Geoff Johnson: It makes sense to transfer child care to Department for Education

Nova Scotia, New Brunswick, Quebec, Ontario, Saskatchewan and Alberta administer all aspects of early learning and child care through designated branches of their ministries of education. respective education.

The recently announced transfer of responsibility in British Columbia for the administration of an affordable and accessible child care system from the Ministry of Children and Family Development to the Ministry of Education has not gone out of nowhere.

Nova Scotia, New Brunswick, Quebec, Ontario, Saskatchewan and Alberta administer all aspects of early learning and child care through designated branches of their ministries of education. respective education.

Then there is Quebec. Established in 1997, the “Quebec model” is a bit different, with its low-cost, not-for-profit, directly-funded daycare/learning centres.

Quebec has been considered to be at the forefront of managing child care and early learning programs and has produced some interesting statistics not only in support of growth and development opportunities for early childhood participants, but on the overall economic benefits of a well-run early learning and child care system.

First, the advantages for the Quebec economy: when the Educational Childcare Services Act was passed in 1997, the activity rate of women in Quebec was four percentage points lower than that of rest of Canada. Today, he is four points higher.

Quebec women with children under three have some of the highest employment rates in the world. In addition, studies show that childcare alone has increased Quebec’s GDP by 1.7%.

Pedagogically, a 2020 report by Margaret Norrie McCain (Prosperous children, prosperous society) claims that children who regularly participate in quality early childhood education programs have higher graduation rates and better work habits and attitudes, progress in reading and math, and develop strong social skills.

Here in British Columbia, on November 8, 2019, the British Columbia Minister of Education hosted an “Early Learning Summit” which brought together school district leaders, teachers and representatives from organizations child care centers across British Columbia.

The purpose of the meeting was to hear and discuss current research and evidence on the social and financial benefits of investing in early learning and school-age child care, and to listen to school district/community stories.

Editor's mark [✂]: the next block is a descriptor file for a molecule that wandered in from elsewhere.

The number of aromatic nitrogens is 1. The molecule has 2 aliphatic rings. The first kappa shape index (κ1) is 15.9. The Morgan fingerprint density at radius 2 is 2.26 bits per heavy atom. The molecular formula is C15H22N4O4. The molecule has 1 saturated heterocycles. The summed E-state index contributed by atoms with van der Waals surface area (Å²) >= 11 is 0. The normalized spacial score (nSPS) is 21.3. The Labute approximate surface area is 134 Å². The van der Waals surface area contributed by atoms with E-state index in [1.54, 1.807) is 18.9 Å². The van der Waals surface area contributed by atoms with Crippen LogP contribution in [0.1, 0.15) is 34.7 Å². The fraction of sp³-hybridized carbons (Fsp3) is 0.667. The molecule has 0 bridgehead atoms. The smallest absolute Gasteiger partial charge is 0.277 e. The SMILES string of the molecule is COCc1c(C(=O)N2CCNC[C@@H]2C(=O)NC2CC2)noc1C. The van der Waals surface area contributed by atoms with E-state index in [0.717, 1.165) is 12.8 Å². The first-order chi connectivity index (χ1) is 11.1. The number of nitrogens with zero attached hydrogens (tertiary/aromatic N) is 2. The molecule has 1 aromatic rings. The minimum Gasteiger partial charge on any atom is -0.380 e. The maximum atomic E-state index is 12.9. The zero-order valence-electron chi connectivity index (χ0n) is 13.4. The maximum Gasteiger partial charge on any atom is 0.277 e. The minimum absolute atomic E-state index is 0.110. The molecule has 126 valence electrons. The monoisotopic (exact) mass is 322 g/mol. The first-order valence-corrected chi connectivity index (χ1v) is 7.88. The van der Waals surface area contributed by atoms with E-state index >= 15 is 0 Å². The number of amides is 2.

The “summit” developed recommendations for a $10-a-day child care plan, including a mandate for school boards to develop and deliver child care (starting with care before and after school hours) as part of regular services. functioning of the school.

There were also design and equipment guidelines to facilitate the full-time use of public classrooms for child care.

All this gives a first glimpse of the intentions of the transfer of responsibilities to the Ministry of Education. This is a change that will not happen overnight and will be something that school counselors and staff will need to consider very carefully.

At the same time, the various agencies, corporations and community organizations that have been running successful early learning and child care programs across British Columbia for some time now will be busy decoding the Speech from the Throne, which stated that the Ministry of Education “will manage child care programs through new regional offices.

This change, when it happens, will be a new role for school districts and raises more questions than it answers — for now, at least. Will there be a new branch of the Department of Education, or will school districts have to take on some as yet undefined responsibilities?

If school districts are to play a role in change, they will seek, among other considerations, evidence of separate operating and capital budgets to support new child care locations or to expand uses of existing school buildings.

The money that accomplishes all of this is expected to be new money from the 2021 federal budget, which proposed an investment of up to $27.2 billion over five years for revamping child care and learning programs. early.

A subsequent agreement between the Government of British Columbia and the federal government to significantly improve early learning and child care in British Columbia will see the federal government invest $3.2 billion of the $27.2 billion dollars over the next five years to improve early learning and child care opportunities for children under six in British Columbia

Part of this agreement includes the provision that the province should adopt policies to ensure that existing child care centers are not dislocated from local schools.

Nevertheless, on the face of it, the plan makes sense for British Columbia, not only educationally, with better access to quality child care, but also economically. A 2012 report from Toronto Dominion Economics highlighted a series of studies that showed that for every dollar spent on early childhood education, the economy at large receives between $1.50 and $2.80 in return. .

The devil, as always, will be in the details. Those who manage the nearly 26,000 licensed spaces created since BC’s first child care law, launched in 1996 to create an affordable, quality child care system, will be watching these details.

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Geoff Johnson is a former Superintendent of Schools.